For years, doctors have used a PSA blood test to screen men for prostate cancer. The test measures a protein made by the prostate gland, called a prostate-specific antigen (PSA).
But the PSA test can do more harm than good. Here’s why:
The test is often not needed.
Most men with high PSAs don’t have prostate cancer. Their high PSAs might be due to:
- An enlarged prostate gland.
- A prostate infection.
- Recent sexual activity.
- A recent, long bike ride.
Up to 25% of men with high PSAs may have prostate cancer, depending on age and PSA level. But most of these cancers do not cause problems. It is common for older men to have some cancer cells in their prostate glands. These cancers are usually slow to grow. They are not likely to spread beyond the prostate. They usually don’t cause symptoms, or death.
Studies show that routine PSA tests of 1,000 men ages 55 to 69 prevent one prostate cancer death. But the PSA also has risks.
There are risks to getting prostate cancer tests and treatments.
If your PSA is not normal, you will probably have a biopsy. The doctor puts a needle through the wall of the rectum and into the prostate to take a few samples. Biopsies can be painful and cause bleeding. Men can get serious infections from biopsies, and they may need hospital care.
Surgery or radiation are the usual treatments for prostate cancer. They can do more harm than good.
Treatment can cause serious complications, such as heart attacks, blood clots in the legs or lungs, or even death. In addition, 40 men out of 1,000 will become impotent or incontinent from treatment.
Screenings can lead to high costs.
The cost for a PSA test is fairly low—about $40.
If your result is abnormal, the costs start adding up. Your doctor will usually refer you to a urologist for a biopsy. Costs may include:
- A consultation fee (up to $350).
- An ultrasound fee (about $150).
- Additional professional fees (up to $200).
- Biopsy fees (about $500).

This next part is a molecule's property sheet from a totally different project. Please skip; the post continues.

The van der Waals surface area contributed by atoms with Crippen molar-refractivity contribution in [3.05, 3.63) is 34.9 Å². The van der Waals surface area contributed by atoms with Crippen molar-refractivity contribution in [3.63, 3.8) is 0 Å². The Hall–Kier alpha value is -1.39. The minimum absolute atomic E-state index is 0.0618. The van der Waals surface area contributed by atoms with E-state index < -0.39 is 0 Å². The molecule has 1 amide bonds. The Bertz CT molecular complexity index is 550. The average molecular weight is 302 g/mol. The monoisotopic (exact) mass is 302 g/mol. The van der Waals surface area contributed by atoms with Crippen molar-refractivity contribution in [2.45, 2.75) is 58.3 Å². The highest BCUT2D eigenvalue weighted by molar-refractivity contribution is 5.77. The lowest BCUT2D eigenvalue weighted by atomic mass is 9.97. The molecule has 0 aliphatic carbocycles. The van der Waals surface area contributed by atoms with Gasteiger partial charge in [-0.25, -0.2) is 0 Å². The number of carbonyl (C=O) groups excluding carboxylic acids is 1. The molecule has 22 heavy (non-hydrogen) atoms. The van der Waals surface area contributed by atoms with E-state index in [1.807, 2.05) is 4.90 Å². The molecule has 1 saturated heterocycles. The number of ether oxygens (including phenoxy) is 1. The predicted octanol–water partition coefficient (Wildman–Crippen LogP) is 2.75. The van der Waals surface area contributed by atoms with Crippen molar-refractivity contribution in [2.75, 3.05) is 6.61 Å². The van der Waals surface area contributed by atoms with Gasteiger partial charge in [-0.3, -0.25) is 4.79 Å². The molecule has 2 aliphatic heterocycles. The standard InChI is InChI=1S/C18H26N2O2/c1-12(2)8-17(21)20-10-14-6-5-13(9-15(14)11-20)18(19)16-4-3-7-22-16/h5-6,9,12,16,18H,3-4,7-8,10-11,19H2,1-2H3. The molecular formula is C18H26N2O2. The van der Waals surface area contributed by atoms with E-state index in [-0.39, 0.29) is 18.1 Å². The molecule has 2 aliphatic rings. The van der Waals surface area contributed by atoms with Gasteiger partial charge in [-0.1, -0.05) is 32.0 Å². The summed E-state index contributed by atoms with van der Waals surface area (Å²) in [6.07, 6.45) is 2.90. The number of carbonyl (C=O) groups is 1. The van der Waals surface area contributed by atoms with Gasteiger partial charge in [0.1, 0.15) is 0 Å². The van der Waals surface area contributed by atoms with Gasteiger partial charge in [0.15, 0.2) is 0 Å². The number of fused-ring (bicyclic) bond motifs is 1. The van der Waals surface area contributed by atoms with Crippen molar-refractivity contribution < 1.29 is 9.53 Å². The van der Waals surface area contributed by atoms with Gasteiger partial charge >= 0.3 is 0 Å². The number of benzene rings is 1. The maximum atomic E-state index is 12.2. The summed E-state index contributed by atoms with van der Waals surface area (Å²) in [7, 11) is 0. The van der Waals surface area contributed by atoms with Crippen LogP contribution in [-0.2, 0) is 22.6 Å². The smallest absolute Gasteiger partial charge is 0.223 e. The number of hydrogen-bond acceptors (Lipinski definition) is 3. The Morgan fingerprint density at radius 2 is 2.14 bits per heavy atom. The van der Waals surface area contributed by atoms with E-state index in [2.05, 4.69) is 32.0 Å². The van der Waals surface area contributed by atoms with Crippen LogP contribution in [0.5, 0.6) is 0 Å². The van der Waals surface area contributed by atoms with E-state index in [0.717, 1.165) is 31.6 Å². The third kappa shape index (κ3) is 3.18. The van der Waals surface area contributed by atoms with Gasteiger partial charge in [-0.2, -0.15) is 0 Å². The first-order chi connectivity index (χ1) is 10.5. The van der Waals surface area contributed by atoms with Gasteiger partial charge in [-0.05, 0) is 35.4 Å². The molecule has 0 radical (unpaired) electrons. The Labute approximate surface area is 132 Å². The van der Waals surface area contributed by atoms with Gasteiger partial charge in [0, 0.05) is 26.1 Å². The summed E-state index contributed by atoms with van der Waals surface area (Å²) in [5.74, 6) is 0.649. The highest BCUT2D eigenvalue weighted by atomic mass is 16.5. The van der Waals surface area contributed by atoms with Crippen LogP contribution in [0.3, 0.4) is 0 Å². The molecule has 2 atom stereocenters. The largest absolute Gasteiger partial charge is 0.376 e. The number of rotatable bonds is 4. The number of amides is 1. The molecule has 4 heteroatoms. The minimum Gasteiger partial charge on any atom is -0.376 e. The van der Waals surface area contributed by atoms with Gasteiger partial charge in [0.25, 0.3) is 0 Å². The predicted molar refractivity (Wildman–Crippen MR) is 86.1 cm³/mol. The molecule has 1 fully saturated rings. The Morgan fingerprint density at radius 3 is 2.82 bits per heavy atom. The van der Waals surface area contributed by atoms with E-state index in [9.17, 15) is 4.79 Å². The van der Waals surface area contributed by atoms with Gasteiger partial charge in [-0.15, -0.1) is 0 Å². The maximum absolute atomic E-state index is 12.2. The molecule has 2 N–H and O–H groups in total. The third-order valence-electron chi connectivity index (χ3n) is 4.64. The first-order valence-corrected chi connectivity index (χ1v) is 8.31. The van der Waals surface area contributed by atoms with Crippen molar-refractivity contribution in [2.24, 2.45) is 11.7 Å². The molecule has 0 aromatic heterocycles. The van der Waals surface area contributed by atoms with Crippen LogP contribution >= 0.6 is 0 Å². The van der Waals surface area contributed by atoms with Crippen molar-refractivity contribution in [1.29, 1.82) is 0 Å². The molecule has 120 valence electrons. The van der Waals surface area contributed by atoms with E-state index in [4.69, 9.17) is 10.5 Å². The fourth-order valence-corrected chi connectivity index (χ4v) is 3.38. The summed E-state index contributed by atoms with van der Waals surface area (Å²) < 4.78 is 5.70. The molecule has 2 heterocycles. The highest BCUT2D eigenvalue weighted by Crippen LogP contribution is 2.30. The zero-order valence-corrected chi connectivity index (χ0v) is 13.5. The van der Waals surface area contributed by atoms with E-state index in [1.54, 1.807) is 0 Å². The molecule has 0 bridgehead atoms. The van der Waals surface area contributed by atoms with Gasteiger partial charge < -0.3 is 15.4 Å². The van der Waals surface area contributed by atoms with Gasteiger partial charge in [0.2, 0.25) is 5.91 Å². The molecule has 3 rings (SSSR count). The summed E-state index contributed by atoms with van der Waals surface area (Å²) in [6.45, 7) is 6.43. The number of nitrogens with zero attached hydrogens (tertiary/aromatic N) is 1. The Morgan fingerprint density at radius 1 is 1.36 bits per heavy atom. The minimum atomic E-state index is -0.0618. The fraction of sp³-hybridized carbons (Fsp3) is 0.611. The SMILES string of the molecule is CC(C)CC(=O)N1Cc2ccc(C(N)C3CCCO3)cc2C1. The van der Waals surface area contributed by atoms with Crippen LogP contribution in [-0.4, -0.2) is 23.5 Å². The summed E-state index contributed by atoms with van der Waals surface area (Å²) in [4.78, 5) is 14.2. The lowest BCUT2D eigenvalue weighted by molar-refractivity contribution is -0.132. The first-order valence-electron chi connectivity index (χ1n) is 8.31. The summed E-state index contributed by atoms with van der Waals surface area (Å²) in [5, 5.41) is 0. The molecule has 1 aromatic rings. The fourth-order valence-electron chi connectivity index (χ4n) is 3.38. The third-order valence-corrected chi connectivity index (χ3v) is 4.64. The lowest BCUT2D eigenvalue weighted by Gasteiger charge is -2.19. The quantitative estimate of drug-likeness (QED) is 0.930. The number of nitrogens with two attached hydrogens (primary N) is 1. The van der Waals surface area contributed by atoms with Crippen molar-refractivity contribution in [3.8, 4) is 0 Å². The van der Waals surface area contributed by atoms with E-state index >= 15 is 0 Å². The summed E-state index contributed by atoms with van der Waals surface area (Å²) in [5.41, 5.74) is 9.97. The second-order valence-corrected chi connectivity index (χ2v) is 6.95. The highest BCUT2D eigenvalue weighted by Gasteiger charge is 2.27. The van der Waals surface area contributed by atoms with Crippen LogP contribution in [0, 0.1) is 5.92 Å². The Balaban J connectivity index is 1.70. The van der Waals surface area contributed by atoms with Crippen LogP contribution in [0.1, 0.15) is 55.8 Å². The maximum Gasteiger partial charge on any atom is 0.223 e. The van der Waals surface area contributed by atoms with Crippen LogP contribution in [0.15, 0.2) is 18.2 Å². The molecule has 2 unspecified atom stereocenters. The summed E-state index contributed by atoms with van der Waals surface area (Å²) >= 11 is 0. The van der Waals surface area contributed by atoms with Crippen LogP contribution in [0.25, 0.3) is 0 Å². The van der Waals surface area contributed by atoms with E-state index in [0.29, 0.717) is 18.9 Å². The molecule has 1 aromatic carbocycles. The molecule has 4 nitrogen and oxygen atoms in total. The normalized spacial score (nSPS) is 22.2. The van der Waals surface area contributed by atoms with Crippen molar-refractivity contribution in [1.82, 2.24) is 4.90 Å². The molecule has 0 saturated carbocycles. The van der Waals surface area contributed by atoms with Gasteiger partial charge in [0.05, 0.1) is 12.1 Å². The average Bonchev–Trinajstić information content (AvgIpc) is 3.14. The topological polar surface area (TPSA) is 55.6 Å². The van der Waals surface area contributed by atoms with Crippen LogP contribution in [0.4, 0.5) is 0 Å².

If the biopsy causes problems, there are more costs. You might also have hospital costs.
When is a PSA test needed?
If you are age 50 to 74, you should discuss the PSA test with your doctor. Ask about the possible risks and benefits.
Men under 50 or over 75 rarely need a PSA test, unless they have a high risk for prostate cancer.
- You are more likely to get prostate cancer if you have a family history of prostate cancer, especially in a close relative such as a parent or sibling.
- Your risks are higher if your relative got prostate cancer before age 60 or died from it before age 75. These early cancers are more likely to grow faster.
- If you have these risks, you may want to ask your doctor about getting the PSA test before age 50.
This report is for you to use when talking with your health-care provider. It is not a substitute for medical advice and treatment. Use of this report is at your own risk. © 2014 Consumer Reports. Developed in cooperation with the American Academy of Family Physicians. To learn more about the sources used in this report and terms and conditions of use, visit ConsumerHealthChoices.org/about-us/.
This report is for you to use when talking with your health-care provider. It is not a substitute for medical advice and treatment. Use of this report is at your own risk.
© 2014 Consumer Reports. Developed in cooperation with the American Academy of Family Physicians. To learn more about the sources used in this report and terms and conditions of use, visit ConsumerHealthChoices.org/about-us/.